Concerns loom over outdoor lighting bill in Maui County

Maui County attorneys are concerned over the county’s ability to comply and enforce a proposed measure that aims to address light pollution and mitigate threats to native Hawaiian seabirds.

They say Bill 21, which is up for first reading at Tuesday’s Maui County Council meeting, would regulate all outdoor lighting fixtures, including swimming pool and decorative lighting and prohibit flood lights, lighting for safety purposes along with lighting used at outdoor events such as the Maui Fair, food truck areas and private sports facilities such as golf courses and driving ranges.

Because of the concerns, the Department of Corporation Counsel has submitted a memo to the council detailing why Bill 21 was not approved as to legality. It also includes a replacement draft bill “that achieves the same environmental policy goals while being enforceable and retaining existing exemptions for common residential and business lighting,” according to a news release Friday afternoon from Mayor Michael Victorino’s Office.

When asked if Victorino supported the bill or corporation counsel’s position, Maui County Communications Director Brian Perry would not specify the mayor’s stance, saying “for now it’s corp counsel’s concerns.”

Council Member Kelly King, who proposed the bill, said in an email Friday evening, that “over the course of multiple committee meetings, information was presented by scientists, lighting experts and environmental advocates which helped to craft the version of Bill 21” that is on the council agenda for Tuesday.

“A majority of my colleagues on the Climate Action, Resilience and Environment Committee were able to understand the science and recommend the bill for passage, with only one council member dissenting,” King added.

She also took aim at Victorino, comparing the situation to the Lahaina injection wells lawsuit, in which the mayor decided to move forward with the county’s appeal over its need for permits to operate the injection wells. The case, which took years to resolve, ended with the plaintiffs prevailing over the county.

“Just like the Lahaina injection wells lawsuit, the mayor is again on the wrong side of science, using Corporation Counsel to justify an unsubstantiated position and intentionally misleading the public,” she said.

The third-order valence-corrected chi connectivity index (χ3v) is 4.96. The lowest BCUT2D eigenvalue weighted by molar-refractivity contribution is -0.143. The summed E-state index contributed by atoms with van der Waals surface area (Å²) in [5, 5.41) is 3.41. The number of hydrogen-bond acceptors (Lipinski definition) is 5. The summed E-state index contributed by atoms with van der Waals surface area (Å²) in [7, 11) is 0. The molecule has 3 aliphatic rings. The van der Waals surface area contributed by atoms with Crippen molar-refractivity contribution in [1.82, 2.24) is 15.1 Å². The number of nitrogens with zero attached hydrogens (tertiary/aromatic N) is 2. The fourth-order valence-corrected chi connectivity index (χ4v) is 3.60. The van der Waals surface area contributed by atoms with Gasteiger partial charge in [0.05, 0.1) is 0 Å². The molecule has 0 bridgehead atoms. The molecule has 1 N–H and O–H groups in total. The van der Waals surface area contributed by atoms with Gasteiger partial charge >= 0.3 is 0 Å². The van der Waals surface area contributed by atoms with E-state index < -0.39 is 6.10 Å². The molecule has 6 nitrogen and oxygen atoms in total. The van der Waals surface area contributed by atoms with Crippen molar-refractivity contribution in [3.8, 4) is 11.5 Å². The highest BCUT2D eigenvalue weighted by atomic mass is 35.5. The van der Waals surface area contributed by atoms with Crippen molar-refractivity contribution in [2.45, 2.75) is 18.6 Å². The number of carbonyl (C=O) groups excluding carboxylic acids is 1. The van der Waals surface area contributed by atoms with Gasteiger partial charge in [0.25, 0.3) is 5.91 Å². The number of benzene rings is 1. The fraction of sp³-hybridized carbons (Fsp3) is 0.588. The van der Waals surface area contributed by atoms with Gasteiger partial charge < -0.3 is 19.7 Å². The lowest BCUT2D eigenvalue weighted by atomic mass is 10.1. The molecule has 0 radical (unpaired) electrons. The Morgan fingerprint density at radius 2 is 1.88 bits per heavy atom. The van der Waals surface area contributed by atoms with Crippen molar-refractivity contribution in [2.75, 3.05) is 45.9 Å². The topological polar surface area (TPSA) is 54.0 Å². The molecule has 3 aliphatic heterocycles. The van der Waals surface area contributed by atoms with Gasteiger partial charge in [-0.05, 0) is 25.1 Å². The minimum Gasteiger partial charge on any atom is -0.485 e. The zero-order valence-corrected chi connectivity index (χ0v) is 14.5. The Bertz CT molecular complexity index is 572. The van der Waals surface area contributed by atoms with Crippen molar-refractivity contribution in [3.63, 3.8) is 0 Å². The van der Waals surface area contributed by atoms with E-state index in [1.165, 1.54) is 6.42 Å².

In the bill the committee recommended for passage, it calls that the outdoor light fixtures be light emitting diode fixtures (LED) that are down directed, fully shielded, and mounted as low as physically possible to limit light trespass and reflection off ground surfaces to protect native Hawaiian seabirds from becoming disoriented by artificial light.

Other portions of the bill include that all outdoor lighting fixtures installed prior to the enactment of the ordinance would only be exempt for a period of three years to get the appropriate lights.

Also, lighting for nighttime sports and athletic events held on fields on state Department of Education properties, private school grounds, and county parks and facilities could extend beyond the three-year period if there are no compliant lighting fixtures available that meet industry standards for sporting events.

The county attorneys say that required filters to comply with the bill are not available to the general public and no industry standards exist for such filters.

But King disagrees and said constituents have told her they found lights that comply with the bill which can be found on Amazon.

“These lights are available now.”

King also referred to committee testimony by a lighting supplier on Hawaii island, who also agreed that lighting that complies with the bill can be found now.

King added that similar provisions to Bill 21 are already law on Hawaii island.

The Maui County Council meeting begins at 9 a.m. Tuesday.

The meeting agenda and the bill can be found at www.mauicounty.us, click on Council & Committee, Agendas & Documents.

* Melissa Tanji can be reached at mtanji@mauinews.com.


Today's breaking news and more in your inbox

I'm interested in (please check all that apply)
Are you a paying subscriber to the newspaper?


Starting at $4.62/week.

Subscribe Today